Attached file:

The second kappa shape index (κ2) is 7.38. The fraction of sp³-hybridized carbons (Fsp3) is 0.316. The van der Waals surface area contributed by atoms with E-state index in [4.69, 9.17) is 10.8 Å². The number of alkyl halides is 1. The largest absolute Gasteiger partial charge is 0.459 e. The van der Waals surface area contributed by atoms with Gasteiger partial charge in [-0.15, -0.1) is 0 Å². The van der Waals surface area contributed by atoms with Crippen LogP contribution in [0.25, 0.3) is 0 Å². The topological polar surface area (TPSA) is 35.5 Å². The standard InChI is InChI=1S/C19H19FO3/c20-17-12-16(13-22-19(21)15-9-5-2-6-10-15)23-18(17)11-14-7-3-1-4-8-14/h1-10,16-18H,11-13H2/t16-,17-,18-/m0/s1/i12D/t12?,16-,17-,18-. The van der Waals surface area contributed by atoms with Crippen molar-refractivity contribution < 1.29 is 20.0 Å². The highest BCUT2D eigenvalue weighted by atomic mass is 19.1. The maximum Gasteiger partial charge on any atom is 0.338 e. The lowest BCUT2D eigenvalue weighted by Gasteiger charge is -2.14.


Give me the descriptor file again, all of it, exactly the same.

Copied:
The second kappa shape index (κ2) is 7.38. The fraction of sp³-hybridized carbons (Fsp3) is 0.316. The van der Waals surface area contributed by atoms with E-state index in [4.69, 9.17) is 10.8 Å². The number of alkyl halides is 1. The largest absolute Gasteiger partial charge is 0.459 e. The van der Waals surface area contributed by atoms with Gasteiger partial charge in [-0.15, -0.1) is 0 Å². The van der Waals surface area contributed by atoms with Crippen LogP contribution in [0.25, 0.3) is 0 Å². The topological polar surface area (TPSA) is 35.5 Å². The standard InChI is InChI=1S/C19H19FO3/c20-17-12-16(13-22-19(21)15-9-5-2-6-10-15)23-18(17)11-14-7-3-1-4-8-14/h1-10,16-18H,11-13H2/t16-,17-,18-/m0/s1/i12D/t12?,16-,17-,18-. The van der Waals surface area contributed by atoms with Crippen molar-refractivity contribution < 1.29 is 20.0 Å². The highest BCUT2D eigenvalue weighted by atomic mass is 19.1. The maximum Gasteiger partial charge on any atom is 0.338 e. The lowest BCUT2D eigenvalue weighted by Gasteiger charge is -2.14.